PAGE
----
REV: APRIL 1, 2010
ROBERT S. HUCKMAN GARY P. PISANO
JetBlue Airways: Managing Growth
It was May 11, 2007, and David Barger finally had a moment to take in the view from his office window at JetBlue Airways’ modest corporate headquarters in Forest Hills, New York. Less than 24 hours earlier, Barger, previously president and COO of JetBlue, was named the airline’s CEO. JetBlue’s board promoted Barger to the CEO role in the wake of a highly publicized operational crisis in February that led to the cancellation of over 1,100 JetBlue flights and adversely affected the travel plans of thousands of passengers. Though numerous interviews and meetings during the past day allowed Barger to outline his vision for the airline, he realized that he needed to move quickly in implementing that vision to maintain the confidence of customers, employees, and shareholders. Just a few miles outside Barger’s window was John Fitzgerald Kennedy (JFK) Airport, where JetBlue began operations as a low-cost carrier (LCC) in 2000 and, by the beginning of 2007, held a 30% share of domestic departures. Looking beyond the construction site for JetBlue’s new Terminal 5—an $800 million state-of-the-art facility that was scheduled to open in the fall of 2008 and would offer 26 gates and a wide range of passenger amenities—Barger noticed one JetBlue plane, a 100-seat Embraer 190 (E190), taking off. Immediately following it was another JetBlue plane, a 150-seat Airbus 320 (A320). Wrapping up some email responses, Barger was pleased to see other JetBlue planes—some E190s and some A320s—take to the air over the next fifteen minutes. He could not help but appreciate this setting as an appropriate backdrop for some critical short-term decisions that the airline needed to make. In late 2005, JetBlue added the E190 to its fleet, which was then composed exclusively of 85 A320s. This decision was a break with the traditional practice of many LCCs of limiting their fleets to one type of aircraft to streamline operations and reduce costs. JetBlue was in the simultaneously advantageous and risky position of being the launch customer for the E190. By the end of 2006, JetBlue had 23 E190s in its fleet of 119 planes. By late 2006 JetBlue, like other airlines, faced softening demand and higher costs due to increasing fuel prices. Barger played a large role in the airline’s decision at the end of 2006 to slow its rate of growth by reducing its purchase commitments for new planes. In light of the operational challenges faced by JetBlue in February 2007, as well as the unabated rise in fuel costs (Exhibit 1), Barger realized that the airline would need to take further steps to slow its rate of growth. Though convinced JetBlue needed to decrease plane deliveries once again, Barger was not certain as to how these reductions should be distributed across E190s and A320s. The E190 was a promising plane that presented interesting growth opportunities and challenges for JetBlue. At the same time, the A320 was a proven plane that served as the basis for JetBlue’s operations over the ____________________________________________________________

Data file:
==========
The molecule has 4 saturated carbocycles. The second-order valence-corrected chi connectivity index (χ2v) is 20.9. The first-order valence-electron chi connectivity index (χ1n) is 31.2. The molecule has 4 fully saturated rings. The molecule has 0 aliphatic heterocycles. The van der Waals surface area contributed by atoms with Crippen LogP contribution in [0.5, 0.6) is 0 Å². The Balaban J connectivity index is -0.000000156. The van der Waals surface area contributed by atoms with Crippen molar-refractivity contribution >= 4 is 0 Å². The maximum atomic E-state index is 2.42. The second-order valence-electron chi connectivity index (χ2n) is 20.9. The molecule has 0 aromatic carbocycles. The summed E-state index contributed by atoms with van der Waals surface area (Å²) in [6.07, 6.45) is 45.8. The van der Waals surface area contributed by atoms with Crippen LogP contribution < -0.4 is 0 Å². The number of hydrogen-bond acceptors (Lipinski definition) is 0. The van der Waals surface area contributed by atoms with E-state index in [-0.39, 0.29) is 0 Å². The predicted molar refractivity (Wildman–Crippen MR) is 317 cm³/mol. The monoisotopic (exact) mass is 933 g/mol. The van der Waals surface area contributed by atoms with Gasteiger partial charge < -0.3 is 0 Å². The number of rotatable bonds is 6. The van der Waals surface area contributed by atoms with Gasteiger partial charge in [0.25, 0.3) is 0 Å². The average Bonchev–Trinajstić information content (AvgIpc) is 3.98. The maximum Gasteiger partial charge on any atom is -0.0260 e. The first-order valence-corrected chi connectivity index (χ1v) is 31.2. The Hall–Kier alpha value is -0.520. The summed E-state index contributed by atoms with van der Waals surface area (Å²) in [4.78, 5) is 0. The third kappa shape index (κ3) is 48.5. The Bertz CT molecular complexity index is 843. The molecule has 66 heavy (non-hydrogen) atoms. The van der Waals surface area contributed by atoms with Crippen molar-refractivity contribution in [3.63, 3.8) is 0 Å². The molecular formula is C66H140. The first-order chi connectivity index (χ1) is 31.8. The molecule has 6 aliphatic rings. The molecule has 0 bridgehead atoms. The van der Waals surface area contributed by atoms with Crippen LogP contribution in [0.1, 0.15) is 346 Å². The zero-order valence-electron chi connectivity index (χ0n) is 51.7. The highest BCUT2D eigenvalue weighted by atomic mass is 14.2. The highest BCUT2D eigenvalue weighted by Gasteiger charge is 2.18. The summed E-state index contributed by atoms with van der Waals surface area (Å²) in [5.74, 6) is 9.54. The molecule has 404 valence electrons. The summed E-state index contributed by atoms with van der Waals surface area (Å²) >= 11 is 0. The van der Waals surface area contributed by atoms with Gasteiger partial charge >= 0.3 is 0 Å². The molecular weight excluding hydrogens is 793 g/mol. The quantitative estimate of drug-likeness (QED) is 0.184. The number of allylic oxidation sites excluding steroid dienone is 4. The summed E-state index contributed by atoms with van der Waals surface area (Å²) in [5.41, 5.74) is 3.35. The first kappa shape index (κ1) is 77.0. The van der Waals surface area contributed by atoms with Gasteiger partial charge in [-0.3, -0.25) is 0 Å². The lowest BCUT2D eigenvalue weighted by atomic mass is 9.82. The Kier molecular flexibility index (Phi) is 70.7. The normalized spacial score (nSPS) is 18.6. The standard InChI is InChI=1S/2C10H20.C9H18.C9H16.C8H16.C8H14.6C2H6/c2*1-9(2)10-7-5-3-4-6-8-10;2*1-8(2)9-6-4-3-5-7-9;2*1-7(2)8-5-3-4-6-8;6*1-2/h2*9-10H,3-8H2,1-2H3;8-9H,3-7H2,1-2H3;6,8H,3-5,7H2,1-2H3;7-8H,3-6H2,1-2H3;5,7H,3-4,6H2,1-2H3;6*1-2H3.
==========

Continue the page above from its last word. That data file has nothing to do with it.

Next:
Professors Robert S. Huckman and Gary P. Pisano prepared this case with the assistance of Global Research Group Research Associate Mark Rennella. HBS cases are developed solely as the basis for class discussion. Cases are not intended to serve as endorsements, sources of primary data, or illustrations of effective or ineffective management. Copyright © 2008, 2009, 2010 President and Fellows of Harvard College. To order copies or request permission to reproduce materials, call 1800-545-7685, write Harvard Business School Publishing, Boston, MA 02163, or go to www.hbsp.harvard.edu/educators. This publication may not be digitized, photocopied, or otherwise reproduced, posted, or transmitted, without the permission of Harvard Business School.
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